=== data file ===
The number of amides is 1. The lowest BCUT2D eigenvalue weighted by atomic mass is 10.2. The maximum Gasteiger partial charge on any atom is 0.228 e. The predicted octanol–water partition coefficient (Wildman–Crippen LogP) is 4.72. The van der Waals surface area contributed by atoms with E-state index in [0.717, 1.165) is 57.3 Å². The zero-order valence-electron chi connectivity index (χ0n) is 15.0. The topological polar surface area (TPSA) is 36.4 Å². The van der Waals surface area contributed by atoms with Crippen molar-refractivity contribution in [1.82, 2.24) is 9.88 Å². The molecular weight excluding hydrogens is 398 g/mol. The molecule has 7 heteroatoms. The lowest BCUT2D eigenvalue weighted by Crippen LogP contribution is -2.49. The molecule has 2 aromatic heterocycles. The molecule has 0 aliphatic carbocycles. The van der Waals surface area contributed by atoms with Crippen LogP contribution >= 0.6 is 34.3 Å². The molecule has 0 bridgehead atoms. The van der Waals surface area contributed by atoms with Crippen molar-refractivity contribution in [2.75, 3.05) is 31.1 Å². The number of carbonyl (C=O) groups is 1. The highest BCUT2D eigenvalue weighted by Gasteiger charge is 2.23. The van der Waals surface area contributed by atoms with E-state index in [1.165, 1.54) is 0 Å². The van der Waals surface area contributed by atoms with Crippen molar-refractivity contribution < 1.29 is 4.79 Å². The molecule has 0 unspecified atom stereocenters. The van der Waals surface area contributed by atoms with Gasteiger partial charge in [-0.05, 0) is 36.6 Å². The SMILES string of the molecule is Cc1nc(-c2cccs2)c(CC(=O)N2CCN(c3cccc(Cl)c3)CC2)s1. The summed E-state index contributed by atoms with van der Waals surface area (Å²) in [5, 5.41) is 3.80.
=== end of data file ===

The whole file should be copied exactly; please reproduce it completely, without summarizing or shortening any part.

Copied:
The number of amides is 1. The lowest BCUT2D eigenvalue weighted by atomic mass is 10.2. The maximum Gasteiger partial charge on any atom is 0.228 e. The predicted octanol–water partition coefficient (Wildman–Crippen LogP) is 4.72. The van der Waals surface area contributed by atoms with E-state index in [0.717, 1.165) is 57.3 Å². The zero-order valence-electron chi connectivity index (χ0n) is 15.0. The topological polar surface area (TPSA) is 36.4 Å². The van der Waals surface area contributed by atoms with Crippen molar-refractivity contribution in [1.82, 2.24) is 9.88 Å². The molecular weight excluding hydrogens is 398 g/mol. The molecule has 7 heteroatoms. The lowest BCUT2D eigenvalue weighted by Crippen LogP contribution is -2.49. The molecule has 2 aromatic heterocycles. The molecule has 0 aliphatic carbocycles. The van der Waals surface area contributed by atoms with Crippen LogP contribution >= 0.6 is 34.3 Å². The molecule has 0 bridgehead atoms. The van der Waals surface area contributed by atoms with Crippen molar-refractivity contribution in [2.75, 3.05) is 31.1 Å². The number of carbonyl (C=O) groups is 1. The highest BCUT2D eigenvalue weighted by Gasteiger charge is 2.23. The van der Waals surface area contributed by atoms with E-state index in [1.165, 1.54) is 0 Å². The van der Waals surface area contributed by atoms with Crippen molar-refractivity contribution < 1.29 is 4.79 Å². The molecule has 0 unspecified atom stereocenters. The van der Waals surface area contributed by atoms with Gasteiger partial charge in [-0.05, 0) is 36.6 Å². The SMILES string of the molecule is Cc1nc(-c2cccs2)c(CC(=O)N2CCN(c3cccc(Cl)c3)CC2)s1. The summed E-state index contributed by atoms with van der Waals surface area (Å²) in [5, 5.41) is 3.80.